1. MacroRodent Silver badge

        Re: Odd? We already had this?

        People have MDL compilers from the era (see the DECtape

        At this time, a good language spec might be more useful. The wikipedia page suggests to me an interpreter could be implemented with some LISP hacking, the languages appear to be related.

        1. larsbrinkhoff

          Re: Odd? We already had this?

          The ITS/TENEX/TOPS-20 MDL interprter is running fine:

          Whoever, the compiler is needed to run the full final version Zork.

  11. Stoneshop Silver badge

    It is dark

    Your source code has been eaten by the compiler.

    1. jake Silver badge

      Re: It is dark

      I'd rather have it eaten than spat out for being unpalatable!

      1. Stoneshop Silver badge

        Re: It is dark

        Which should be a standard, non-negatable feature on every compiler.

        It will of course cause much wailing and gnashing of teeth in every Agile-infested software 'development' department. Let's hope the sackcloth, ashes and hair being torn out help to dehipsterize these vile dens of depravity.

  12. Version 1.0 Silver badge


    I used to run the DECUS version on my PDP-11/23+ under RSX-11M, it was fun - I'll have to go look in the cupboards, I saw the map that I drew of the land about 20 years ago.

  13. Unicornpiss Silver badge

    Played this when I was a kid..

    ..on a local university's PDP 11/40... or maybe it was an 11/70. I recall the notes said it was translated from FORTRAN. Somewhere I still have the green bar printout from a Decwriter I played it on. One of the moments from my childhood that got me (or kept me) interested in computing.

    1. jake Silver badge

      Re: Played this when I was a kid..

      I don't think it was ever ported to Fortran (I'm prepared to be wrong ... if it exists, I'd like a copy, I collect such trivia ... anybody?). In the PDP-11 days, it was probably an MDL implementation[0] ... However, if it was on a PDP-11, there is an equally good chance that it was in C and shifted over from BSD.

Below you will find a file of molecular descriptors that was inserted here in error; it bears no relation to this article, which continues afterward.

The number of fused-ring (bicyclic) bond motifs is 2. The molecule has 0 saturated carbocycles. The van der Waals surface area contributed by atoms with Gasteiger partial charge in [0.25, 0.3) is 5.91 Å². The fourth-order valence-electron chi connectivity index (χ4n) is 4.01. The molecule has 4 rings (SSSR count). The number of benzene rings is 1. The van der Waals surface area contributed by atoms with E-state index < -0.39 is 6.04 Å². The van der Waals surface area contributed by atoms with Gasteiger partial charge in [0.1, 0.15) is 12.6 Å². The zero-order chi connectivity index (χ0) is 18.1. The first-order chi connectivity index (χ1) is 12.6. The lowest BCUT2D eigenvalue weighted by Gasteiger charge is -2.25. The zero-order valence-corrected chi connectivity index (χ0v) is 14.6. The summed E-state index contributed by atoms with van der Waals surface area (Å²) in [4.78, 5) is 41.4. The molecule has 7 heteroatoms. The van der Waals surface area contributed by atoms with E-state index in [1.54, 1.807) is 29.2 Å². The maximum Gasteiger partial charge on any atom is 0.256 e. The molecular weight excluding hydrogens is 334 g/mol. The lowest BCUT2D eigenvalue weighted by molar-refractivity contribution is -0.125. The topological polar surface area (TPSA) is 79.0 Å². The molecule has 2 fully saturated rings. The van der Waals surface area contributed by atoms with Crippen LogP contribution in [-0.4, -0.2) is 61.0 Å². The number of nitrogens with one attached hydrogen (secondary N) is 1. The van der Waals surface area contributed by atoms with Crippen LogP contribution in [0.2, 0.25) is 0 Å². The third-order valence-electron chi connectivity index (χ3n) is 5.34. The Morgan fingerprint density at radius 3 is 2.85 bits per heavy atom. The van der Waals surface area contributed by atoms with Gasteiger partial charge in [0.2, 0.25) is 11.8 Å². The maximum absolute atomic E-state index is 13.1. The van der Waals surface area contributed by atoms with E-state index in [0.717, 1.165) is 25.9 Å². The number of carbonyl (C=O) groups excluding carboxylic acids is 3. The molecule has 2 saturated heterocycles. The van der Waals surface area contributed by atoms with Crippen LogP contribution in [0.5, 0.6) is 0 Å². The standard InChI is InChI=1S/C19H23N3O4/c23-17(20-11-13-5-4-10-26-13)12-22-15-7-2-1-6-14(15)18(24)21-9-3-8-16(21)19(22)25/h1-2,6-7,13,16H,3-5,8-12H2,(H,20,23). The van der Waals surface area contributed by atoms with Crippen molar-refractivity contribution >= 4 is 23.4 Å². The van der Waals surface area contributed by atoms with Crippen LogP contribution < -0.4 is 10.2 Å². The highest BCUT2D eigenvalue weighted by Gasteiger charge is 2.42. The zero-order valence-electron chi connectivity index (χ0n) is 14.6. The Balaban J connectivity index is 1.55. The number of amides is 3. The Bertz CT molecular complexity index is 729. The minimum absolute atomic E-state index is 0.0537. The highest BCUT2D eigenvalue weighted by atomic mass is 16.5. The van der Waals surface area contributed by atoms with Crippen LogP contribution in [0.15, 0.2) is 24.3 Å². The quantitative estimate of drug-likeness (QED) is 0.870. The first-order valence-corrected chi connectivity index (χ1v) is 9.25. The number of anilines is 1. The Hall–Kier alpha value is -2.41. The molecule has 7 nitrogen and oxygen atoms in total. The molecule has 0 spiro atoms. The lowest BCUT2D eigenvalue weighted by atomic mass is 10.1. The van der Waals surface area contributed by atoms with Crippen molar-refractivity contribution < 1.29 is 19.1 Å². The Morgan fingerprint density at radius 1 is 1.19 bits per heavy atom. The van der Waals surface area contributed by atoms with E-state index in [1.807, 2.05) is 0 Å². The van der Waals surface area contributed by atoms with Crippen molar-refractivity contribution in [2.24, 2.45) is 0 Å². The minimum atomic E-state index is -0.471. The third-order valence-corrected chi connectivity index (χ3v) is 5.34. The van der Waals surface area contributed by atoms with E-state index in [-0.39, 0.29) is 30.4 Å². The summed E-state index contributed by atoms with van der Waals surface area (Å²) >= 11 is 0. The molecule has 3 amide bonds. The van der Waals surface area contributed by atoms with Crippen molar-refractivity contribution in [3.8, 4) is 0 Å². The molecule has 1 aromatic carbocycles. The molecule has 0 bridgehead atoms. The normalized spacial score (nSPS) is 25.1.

[0] 4BSD (and the derived SunOS) had an MDL port ... Wheels within wheels.

      1. Unicornpiss Silver badge

        Re: Played this when I was a kid..

        It's been so long I can't remember. Maybe the printout says if I can ever find it. But I think it said it was translated from FORTRAN and not to FORTRAN.

      2. larsbrinkhoff

        Re: Played this when I was a kid..

        Zork was ported from MDL to Fortran by Bob Supnik in 1978. I transcribed his Get Lamp interview here:

  14. Quentin North

    Essex MUD and BCPL

    Related to this I managed to get the original BCPL source of Essex MUD by Richard Bartle and Roy Trubshaw up and running on a simh PDP-10 under TOPS-10 o/s. The source for this is also on github along with build instructions.

    1. jake Silver badge

      Re: Essex MUD and BCPL

      Bartle's still in the business.

      Still runs his MUD, too.

      This history might interest some.

      And the PDP-10 Source, of course.

      1. jake Silver badge

        Re: Essex MUD and BCPL

        Sorry about that ... history.

  15. Lotaresco Silver badge

    M/Cr CDC Cyber 170-720

    It was definitely overkill for the purpose, but I can remember playing Zork and other games on the Manchester CDC Cyber 170-720 supercomputer between 1981-1984. Years later I met (meatspace) the guy who ported many of the games to the Cyber, obviously done for this own amusement. We still keep in touch from time to time over various nertnet systems.